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Filed under Early Adopter Stuff, Enterprise Software, Health Care, Web/Tech

Who’s Making Money in Mobile

After listening to Paul Jacobs of Qualcomm talk about where they are focusing, which unsurprisingly includes health care  and remote patient monitoring, the panel at the AlwaysOn Stanford Summit on who is making money in the mobile space went off into much more  interesting business models. They convinced me we have only begun to see money made on mobile platforms — ANY mobile platforms.

Moderated by Mark Newhall, co-founder of IdeaWave Solutions and INmobile.org, the panel consisted of Bart Decrem, CEO of Tapulous,, which develops social games for the iPhone;  Simon Khalaf, CEO of Flurry, a mobile analytics firm; Matt Murphy, a KPCB partner in the space; Dorian Porter, CEO of Mozes, a text company; and Purnima Kochikar, a VP at Nokia.  Yes, I knew mobile was coming, and has been coming for a decade, but a lot of my assumptions were outdated.

First of all, as you may have expected, the iPhone changed everything. People now pay for things they wouldn’t pay for before on the web. Music was obviously first, but Bart Decrem said that although he thought a million users in a year was an audacious goal, Tapulous is now in its second year and has 15 million unique installs and about 10 million users. Its revenue has doubled every twelve months. And that’s “just” a gaming application–TapTap Revenge. He thinks he will get to be a $100m company.

He also noted an amazing engagement on the Apple platform, which means people actually keep the apps on the phone and interact with them. That’s important because it makes way for in-application ecommerce and advertising. And every time he releases a new product now, his revenue spikes.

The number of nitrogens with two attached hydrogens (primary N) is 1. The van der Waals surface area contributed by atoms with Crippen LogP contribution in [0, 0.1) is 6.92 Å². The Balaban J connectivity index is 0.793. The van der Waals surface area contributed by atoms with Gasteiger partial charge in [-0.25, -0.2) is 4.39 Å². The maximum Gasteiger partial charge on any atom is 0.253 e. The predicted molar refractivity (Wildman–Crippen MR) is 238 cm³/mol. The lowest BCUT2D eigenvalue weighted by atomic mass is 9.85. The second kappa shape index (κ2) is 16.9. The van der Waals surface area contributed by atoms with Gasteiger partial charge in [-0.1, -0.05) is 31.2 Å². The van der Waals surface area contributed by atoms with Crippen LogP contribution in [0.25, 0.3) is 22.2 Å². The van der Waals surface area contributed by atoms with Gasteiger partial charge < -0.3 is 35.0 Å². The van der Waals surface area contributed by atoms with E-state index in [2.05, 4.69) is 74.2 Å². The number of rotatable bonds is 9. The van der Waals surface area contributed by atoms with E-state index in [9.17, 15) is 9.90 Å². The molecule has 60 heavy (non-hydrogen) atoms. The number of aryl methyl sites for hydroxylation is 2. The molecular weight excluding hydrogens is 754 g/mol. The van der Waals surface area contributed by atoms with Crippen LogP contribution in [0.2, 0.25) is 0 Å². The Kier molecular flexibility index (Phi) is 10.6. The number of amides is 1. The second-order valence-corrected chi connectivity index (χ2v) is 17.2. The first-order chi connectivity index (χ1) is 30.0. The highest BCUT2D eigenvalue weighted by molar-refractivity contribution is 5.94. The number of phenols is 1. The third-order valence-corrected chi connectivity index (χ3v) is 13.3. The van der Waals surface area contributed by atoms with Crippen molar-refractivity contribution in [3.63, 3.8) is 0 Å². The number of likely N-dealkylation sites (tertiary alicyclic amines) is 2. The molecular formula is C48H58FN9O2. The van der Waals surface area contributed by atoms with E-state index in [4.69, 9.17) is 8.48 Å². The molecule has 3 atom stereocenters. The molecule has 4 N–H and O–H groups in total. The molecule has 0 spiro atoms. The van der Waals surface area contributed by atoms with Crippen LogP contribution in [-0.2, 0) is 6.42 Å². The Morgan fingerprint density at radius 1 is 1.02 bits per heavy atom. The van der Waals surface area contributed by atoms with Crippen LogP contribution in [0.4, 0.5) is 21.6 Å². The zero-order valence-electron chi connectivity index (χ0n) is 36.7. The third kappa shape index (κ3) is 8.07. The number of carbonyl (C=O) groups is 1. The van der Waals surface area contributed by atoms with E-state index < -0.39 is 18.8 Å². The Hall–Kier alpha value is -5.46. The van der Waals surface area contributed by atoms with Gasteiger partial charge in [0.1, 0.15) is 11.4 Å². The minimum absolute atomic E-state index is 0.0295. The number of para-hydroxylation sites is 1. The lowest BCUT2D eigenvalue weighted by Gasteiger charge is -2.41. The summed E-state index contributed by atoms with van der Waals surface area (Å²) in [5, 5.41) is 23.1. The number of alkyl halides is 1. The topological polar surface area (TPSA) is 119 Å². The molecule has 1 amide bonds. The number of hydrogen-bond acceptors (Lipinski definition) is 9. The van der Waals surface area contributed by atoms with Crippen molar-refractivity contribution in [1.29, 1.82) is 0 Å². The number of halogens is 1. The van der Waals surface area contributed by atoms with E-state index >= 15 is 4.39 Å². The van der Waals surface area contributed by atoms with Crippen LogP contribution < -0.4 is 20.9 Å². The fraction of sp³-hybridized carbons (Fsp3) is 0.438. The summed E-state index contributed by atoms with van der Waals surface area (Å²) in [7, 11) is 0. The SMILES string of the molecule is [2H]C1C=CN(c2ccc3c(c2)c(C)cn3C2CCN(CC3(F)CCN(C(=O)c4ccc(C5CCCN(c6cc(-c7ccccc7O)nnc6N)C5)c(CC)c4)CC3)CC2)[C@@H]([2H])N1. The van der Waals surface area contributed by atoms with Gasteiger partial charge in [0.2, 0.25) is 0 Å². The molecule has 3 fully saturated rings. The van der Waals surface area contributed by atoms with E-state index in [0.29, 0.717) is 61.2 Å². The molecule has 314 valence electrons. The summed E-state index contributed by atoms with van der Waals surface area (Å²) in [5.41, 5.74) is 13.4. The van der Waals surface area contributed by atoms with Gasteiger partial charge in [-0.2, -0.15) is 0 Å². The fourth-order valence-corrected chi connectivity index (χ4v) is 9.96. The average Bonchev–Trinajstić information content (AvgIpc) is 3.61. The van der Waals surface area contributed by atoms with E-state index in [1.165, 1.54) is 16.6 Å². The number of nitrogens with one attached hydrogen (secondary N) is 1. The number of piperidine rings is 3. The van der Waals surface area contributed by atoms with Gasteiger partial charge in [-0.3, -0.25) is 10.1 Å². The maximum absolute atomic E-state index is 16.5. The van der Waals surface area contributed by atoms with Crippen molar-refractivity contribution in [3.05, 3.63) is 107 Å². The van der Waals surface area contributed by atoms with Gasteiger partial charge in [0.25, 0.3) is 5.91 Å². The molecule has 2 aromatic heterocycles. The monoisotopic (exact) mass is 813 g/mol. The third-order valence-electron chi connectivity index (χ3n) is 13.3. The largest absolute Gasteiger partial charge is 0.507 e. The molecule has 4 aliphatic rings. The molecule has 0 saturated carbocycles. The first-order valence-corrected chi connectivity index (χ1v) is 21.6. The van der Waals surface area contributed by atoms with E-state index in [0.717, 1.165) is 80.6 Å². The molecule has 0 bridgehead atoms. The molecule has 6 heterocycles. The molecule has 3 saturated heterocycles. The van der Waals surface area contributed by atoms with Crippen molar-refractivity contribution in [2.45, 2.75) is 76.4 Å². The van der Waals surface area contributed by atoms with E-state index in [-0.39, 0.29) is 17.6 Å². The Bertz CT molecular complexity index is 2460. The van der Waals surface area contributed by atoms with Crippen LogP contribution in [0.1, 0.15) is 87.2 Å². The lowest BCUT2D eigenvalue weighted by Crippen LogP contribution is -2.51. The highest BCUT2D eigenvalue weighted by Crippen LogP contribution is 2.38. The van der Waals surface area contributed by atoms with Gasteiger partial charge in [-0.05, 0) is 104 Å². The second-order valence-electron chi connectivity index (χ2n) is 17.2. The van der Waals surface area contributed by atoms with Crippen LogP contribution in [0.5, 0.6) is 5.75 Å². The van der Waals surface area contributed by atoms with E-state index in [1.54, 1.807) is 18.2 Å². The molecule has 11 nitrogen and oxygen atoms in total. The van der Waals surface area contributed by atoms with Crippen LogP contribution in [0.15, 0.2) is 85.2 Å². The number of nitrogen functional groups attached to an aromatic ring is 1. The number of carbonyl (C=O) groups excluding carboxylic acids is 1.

So clearly mobile is a disruptive platform, and application developers are already making money. There are 64,000 apps in the App store now, and $.99 can be a profitable price point. The app store is actually growing at 25x the rate of iTunes, and even the paid apps part is growing at 7X ITunes. A lot of money will be made in software.

Who is not making money right now? Carriers. Formerly in control of the show, they are now buying business, hoping to make it up in volume later, as big brands enable online marketing strategies and they can take a piece of the revenue. That kind of direct marketing through mobile devices is still in its infancy.

After all the talk about iPhones, it was fascinating to hear Purinima talk about Nokia.  She’s got the global view outside of smart phones, and she said Nokia has realized two areas that people will pay for, even in developing countries whose populations do not have smart phones.
1) Complete indulgences – games, efarts, etc.  Ads work here, on premium game content.  Video ads inside gaming content are much better targeted, and pull good CPMs and different CPMs. So different that the Army uses in-game ads for recruiting tools and find them extremely effective. The Army’s entire business process has been altered by its use of mobile gaming applications.
2)Self-improvement – the bottom of the pyramid really wants to pay for this, and they are the long tail. There are entire
populations discovering things on the phone instead of the PC. Their three high priority needs: Get ahead in life, get more money, get a wife.  They will pay for this, usually on a cash subscription model. Smart phones are only 10% of the market globally,  the rest still being feature phones. Feature phones can be enabled to give access to lots of apps through proxy browsing, and that will teach many young people in developing countries to move up to smart phones, which are aspirational to them today.

FCarriers, out of power in the new environment, are now interested in supporting multiple app stores. Similar business interests around mobile ads, mobile marketing, mobile payments will encourage carriers to move fast and participate in direct-to-consumer economy. They can participate by setting up open stores. They can’t control anything. (Decrem: For iPhone, Apple controls the carriers and app developers don’t even have to deal with carriers anymore.)

Final words of advice to would-be successors to Tapulous: develop first for the iPhone, and then for Android. Blackberry’s a distant third that needs to get its act together, and for Palm, it’s too early to tell. It is, however, a land grab right now in the mobile space.photo-6

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Friend, Follower, Fan, or Fake?